October 27, 2016

Turkey plans to introduce work permits for Syrian refugees, minister says

Turkey’s EU Affairs Minister Bozkir attends a news conference after a EU-Turkey accession conference in Brussels

Turkey plans to offer Syrian refugees work permits in order to encourage fewer of them to migrate, Volkan Bozkir, Turkey’s minister for European Affairs, said on Monday, amid EU pressure to reduce the flow of migrants.

Bozkir was speaking after meeting European Commission Vice-President Frans Timmermans, who last week said the European Union was far from satisfied with Turkey’s efforts to prevent migrants from crossing the Aegean Sea to Greece.

“We are trying to reduce the pressure for illegal migration by giving Syrians in Turkey work permits,” Bozkir told reporters after the meeting Timmermans in Ankara.

The number of people immigrating illegally exceeded 150,000 in 2015, and Turkish authorities stopped 500 migrants daily, Bozkir also said.

Turkey is the world’s biggest host of refugees amid the greatest global movement of refugees ever recorded.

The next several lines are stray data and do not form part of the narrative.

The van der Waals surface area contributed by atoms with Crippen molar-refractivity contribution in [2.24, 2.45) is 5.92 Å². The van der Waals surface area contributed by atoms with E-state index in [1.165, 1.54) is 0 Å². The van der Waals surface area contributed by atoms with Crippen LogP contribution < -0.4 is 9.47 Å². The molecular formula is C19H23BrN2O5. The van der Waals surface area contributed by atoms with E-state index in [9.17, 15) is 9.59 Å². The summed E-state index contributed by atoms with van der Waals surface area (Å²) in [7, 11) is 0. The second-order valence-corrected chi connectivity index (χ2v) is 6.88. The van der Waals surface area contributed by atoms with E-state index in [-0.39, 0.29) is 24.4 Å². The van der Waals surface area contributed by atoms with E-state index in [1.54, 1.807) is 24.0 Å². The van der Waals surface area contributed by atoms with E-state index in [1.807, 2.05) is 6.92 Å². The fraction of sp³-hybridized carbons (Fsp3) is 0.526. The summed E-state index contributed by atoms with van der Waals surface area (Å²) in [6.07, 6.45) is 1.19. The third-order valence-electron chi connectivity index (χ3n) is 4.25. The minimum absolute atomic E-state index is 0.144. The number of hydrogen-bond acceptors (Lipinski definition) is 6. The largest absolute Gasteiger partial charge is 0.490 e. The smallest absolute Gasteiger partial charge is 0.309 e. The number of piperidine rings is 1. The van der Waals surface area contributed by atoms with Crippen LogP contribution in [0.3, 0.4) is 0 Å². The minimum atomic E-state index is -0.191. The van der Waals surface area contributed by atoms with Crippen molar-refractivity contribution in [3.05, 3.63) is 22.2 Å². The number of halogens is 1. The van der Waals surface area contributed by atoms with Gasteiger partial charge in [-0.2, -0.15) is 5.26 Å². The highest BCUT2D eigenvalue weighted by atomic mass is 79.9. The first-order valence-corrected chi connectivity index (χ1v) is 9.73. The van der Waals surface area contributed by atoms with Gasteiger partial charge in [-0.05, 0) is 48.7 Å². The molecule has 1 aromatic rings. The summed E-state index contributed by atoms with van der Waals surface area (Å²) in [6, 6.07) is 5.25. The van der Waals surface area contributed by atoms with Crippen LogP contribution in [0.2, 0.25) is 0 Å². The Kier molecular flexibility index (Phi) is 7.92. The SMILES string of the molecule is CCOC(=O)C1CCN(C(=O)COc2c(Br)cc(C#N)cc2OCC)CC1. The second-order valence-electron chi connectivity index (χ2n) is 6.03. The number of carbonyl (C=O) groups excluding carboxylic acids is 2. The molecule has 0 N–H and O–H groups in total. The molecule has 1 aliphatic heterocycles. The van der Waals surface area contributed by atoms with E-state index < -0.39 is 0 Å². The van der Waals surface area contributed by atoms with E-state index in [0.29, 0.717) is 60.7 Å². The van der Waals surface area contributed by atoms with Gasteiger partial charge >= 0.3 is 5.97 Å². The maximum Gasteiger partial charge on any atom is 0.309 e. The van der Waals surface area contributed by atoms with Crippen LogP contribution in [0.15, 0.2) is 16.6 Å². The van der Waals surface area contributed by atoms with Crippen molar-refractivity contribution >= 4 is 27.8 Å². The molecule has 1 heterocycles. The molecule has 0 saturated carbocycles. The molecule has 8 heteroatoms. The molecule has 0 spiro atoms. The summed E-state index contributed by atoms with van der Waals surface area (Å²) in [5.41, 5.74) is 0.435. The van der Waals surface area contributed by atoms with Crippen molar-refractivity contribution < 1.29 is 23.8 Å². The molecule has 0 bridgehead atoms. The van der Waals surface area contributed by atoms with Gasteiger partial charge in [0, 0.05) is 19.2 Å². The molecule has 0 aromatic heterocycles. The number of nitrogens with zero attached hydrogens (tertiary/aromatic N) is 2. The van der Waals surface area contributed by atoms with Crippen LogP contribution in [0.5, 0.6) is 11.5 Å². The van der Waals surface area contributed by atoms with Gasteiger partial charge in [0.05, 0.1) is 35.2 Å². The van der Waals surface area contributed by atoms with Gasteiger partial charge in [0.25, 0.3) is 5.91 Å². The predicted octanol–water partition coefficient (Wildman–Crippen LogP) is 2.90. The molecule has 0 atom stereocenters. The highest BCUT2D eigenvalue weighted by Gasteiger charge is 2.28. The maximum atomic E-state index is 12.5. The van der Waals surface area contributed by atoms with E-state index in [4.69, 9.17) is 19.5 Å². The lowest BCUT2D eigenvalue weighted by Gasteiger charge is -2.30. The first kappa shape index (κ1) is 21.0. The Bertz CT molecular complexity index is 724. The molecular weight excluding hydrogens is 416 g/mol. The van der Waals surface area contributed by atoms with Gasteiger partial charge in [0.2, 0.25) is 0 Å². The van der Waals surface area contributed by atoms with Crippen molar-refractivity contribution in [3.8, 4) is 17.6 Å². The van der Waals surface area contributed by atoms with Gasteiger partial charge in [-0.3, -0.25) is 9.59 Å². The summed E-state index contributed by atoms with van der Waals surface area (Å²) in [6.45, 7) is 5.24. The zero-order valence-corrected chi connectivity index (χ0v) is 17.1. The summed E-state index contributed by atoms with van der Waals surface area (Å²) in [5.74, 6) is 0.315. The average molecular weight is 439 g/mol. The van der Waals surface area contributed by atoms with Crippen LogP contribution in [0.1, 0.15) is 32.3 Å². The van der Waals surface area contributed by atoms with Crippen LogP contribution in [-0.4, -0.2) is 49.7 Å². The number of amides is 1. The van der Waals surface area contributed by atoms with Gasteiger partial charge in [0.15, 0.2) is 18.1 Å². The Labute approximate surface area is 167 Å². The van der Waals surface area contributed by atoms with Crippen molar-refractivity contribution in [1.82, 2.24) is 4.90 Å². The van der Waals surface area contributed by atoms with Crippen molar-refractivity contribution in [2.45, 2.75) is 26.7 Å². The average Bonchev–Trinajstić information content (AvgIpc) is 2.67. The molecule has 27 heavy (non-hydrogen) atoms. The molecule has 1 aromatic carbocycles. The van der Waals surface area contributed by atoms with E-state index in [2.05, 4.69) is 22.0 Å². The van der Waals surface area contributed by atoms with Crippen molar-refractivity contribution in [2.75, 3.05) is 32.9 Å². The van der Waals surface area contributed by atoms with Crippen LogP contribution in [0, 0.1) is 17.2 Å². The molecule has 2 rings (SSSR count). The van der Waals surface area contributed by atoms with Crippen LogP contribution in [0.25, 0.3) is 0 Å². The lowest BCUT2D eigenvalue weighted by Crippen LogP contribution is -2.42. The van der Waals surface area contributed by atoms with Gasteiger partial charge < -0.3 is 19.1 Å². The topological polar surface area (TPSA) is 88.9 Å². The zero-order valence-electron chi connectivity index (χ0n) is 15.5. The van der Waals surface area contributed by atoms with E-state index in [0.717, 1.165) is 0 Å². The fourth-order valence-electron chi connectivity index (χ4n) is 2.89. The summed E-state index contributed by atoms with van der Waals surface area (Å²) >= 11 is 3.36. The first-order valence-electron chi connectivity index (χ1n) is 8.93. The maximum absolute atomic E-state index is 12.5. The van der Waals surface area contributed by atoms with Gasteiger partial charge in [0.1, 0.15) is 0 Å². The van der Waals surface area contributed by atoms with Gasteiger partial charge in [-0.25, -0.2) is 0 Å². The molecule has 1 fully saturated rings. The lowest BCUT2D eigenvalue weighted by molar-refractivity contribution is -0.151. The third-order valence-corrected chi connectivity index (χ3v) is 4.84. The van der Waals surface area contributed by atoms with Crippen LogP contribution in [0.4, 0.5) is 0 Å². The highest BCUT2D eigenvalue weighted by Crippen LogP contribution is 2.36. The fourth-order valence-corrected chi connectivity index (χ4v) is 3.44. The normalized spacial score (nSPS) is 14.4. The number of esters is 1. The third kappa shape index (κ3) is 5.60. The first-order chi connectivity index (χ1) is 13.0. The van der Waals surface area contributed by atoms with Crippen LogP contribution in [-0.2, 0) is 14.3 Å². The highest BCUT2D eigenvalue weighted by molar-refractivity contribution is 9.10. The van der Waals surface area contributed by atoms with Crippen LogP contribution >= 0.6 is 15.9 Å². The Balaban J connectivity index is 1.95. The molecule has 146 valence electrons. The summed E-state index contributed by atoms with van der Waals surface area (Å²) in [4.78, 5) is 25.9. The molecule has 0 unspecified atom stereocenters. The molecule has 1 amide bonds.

More than 2.2 million Syrians have sought refuge in Turkey from the civil war, now in its sixth year. Another 200,000 Iraqi refugees also shelter there, and migrants from Iran, Afghanistan and Africa all use Turkey as a transit point to Europe.

Turkey, which aspires to join the EU, struck a deal with the EU in November to prevent migrants from traveling to Europe in return for 3 billion euro in cash, a deal on visas and renewed talks on joining the 28-nation bloc.

The Turkish government has been weighing plans to make it easier for Syrians to earn a living, but it has been hampered by a domestic unemployment rate of about 10 per cent as economic growth slows.

Hundreds of thousands of Syrians and other foreigners work illegally for low wages, but only about 6,000 Syrians have been given work permits, according to the International Labour Organisation, a United Nations agency.

Currently, refugees under temporary protection can work within the refugee community in Turkey, for example as doctors or teachers in camps

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